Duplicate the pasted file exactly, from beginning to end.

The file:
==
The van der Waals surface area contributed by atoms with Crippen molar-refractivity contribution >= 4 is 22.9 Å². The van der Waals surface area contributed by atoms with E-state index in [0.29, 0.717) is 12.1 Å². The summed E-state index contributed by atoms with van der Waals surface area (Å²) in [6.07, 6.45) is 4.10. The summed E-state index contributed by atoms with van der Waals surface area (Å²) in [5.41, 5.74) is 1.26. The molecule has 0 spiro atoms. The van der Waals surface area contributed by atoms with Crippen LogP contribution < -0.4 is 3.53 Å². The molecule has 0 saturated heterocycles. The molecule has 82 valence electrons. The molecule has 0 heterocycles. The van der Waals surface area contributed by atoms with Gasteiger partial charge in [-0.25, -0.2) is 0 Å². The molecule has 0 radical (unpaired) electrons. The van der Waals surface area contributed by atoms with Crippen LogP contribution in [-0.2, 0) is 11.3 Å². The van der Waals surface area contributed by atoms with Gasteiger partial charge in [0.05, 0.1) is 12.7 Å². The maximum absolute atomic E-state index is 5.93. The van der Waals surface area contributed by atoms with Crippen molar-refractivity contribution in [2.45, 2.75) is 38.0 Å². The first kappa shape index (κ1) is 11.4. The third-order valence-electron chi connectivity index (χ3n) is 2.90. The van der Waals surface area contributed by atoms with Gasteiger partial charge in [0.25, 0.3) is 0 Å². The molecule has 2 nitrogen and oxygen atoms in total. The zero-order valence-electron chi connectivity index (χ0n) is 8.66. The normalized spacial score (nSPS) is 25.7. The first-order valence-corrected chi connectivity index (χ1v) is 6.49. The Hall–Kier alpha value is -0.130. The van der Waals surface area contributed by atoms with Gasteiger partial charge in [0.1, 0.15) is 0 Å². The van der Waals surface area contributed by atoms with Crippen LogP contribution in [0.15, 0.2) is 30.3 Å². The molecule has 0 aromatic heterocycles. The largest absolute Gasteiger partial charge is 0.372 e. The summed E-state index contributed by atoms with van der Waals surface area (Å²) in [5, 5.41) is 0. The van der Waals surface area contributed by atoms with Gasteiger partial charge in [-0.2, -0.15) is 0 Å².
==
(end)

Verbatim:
The van der Waals surface area contributed by atoms with Crippen molar-refractivity contribution >= 4 is 22.9 Å². The van der Waals surface area contributed by atoms with E-state index in [0.29, 0.717) is 12.1 Å². The summed E-state index contributed by atoms with van der Waals surface area (Å²) in [6.07, 6.45) is 4.10. The summed E-state index contributed by atoms with van der Waals surface area (Å²) in [5.41, 5.74) is 1.26. The molecule has 0 spiro atoms. The van der Waals surface area contributed by atoms with Crippen LogP contribution < -0.4 is 3.53 Å². The molecule has 0 saturated heterocycles. The molecule has 82 valence electrons. The molecule has 0 heterocycles. The van der Waals surface area contributed by atoms with Gasteiger partial charge in [-0.25, -0.2) is 0 Å². The molecule has 0 radical (unpaired) electrons. The van der Waals surface area contributed by atoms with Crippen LogP contribution in [-0.2, 0) is 11.3 Å². The van der Waals surface area contributed by atoms with Gasteiger partial charge in [0.05, 0.1) is 12.7 Å². The maximum absolute atomic E-state index is 5.93. The van der Waals surface area contributed by atoms with Crippen molar-refractivity contribution in [2.45, 2.75) is 38.0 Å². The first kappa shape index (κ1) is 11.4. The third-order valence-electron chi connectivity index (χ3n) is 2.90. The van der Waals surface area contributed by atoms with Gasteiger partial charge in [0.25, 0.3) is 0 Å². The molecule has 2 nitrogen and oxygen atoms in total. The zero-order valence-electron chi connectivity index (χ0n) is 8.66. The normalized spacial score (nSPS) is 25.7. The first-order valence-corrected chi connectivity index (χ1v) is 6.49. The Hall–Kier alpha value is -0.130. The van der Waals surface area contributed by atoms with Gasteiger partial charge in [0.1, 0.15) is 0 Å². The van der Waals surface area contributed by atoms with Crippen LogP contribution in [0.15, 0.2) is 30.3 Å². The molecule has 0 aromatic heterocycles. The largest absolute Gasteiger partial charge is 0.372 e. The summed E-state index contributed by atoms with van der Waals surface area (Å²) in [5, 5.41) is 0. The van der Waals surface area contributed by atoms with Gasteiger partial charge in [-0.2, -0.15) is 0 Å².